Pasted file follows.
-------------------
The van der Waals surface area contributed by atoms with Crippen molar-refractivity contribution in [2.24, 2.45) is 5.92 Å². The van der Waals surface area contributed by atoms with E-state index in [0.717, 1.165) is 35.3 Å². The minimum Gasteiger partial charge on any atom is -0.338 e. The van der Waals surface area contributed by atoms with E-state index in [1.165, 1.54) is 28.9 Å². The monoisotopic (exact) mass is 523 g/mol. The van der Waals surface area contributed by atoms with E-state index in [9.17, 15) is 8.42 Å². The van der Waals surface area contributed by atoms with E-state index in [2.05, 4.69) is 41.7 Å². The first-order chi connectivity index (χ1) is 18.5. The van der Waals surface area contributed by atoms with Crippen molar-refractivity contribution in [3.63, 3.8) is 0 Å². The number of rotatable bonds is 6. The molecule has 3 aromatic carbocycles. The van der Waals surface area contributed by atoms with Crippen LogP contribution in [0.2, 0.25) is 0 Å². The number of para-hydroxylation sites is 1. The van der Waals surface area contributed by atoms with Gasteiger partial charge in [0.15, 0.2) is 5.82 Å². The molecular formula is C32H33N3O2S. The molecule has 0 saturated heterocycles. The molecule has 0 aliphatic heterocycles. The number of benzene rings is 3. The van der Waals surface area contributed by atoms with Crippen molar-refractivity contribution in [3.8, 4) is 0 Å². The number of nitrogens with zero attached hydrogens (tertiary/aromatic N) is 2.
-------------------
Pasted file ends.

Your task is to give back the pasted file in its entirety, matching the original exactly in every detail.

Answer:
The van der Waals surface area contributed by atoms with Crippen molar-refractivity contribution in [2.24, 2.45) is 5.92 Å². The van der Waals surface area contributed by atoms with E-state index in [0.717, 1.165) is 35.3 Å². The minimum Gasteiger partial charge on any atom is -0.338 e. The van der Waals surface area contributed by atoms with E-state index in [1.165, 1.54) is 28.9 Å². The monoisotopic (exact) mass is 523 g/mol. The van der Waals surface area contributed by atoms with E-state index in [9.17, 15) is 8.42 Å². The van der Waals surface area contributed by atoms with E-state index in [2.05, 4.69) is 41.7 Å². The first-order chi connectivity index (χ1) is 18.5. The van der Waals surface area contributed by atoms with Crippen molar-refractivity contribution in [3.63, 3.8) is 0 Å². The number of rotatable bonds is 6. The molecule has 3 aromatic carbocycles. The van der Waals surface area contributed by atoms with Crippen LogP contribution in [0.2, 0.25) is 0 Å². The number of para-hydroxylation sites is 1. The van der Waals surface area contributed by atoms with Gasteiger partial charge in [0.15, 0.2) is 5.82 Å². The molecular formula is C32H33N3O2S. The molecule has 0 saturated heterocycles. The molecule has 0 aliphatic heterocycles. The number of benzene rings is 3. The van der Waals surface area contributed by atoms with Crippen molar-refractivity contribution in [3.8, 4) is 0 Å². The number of nitrogens with zero attached hydrogens (tertiary/aromatic N) is 2.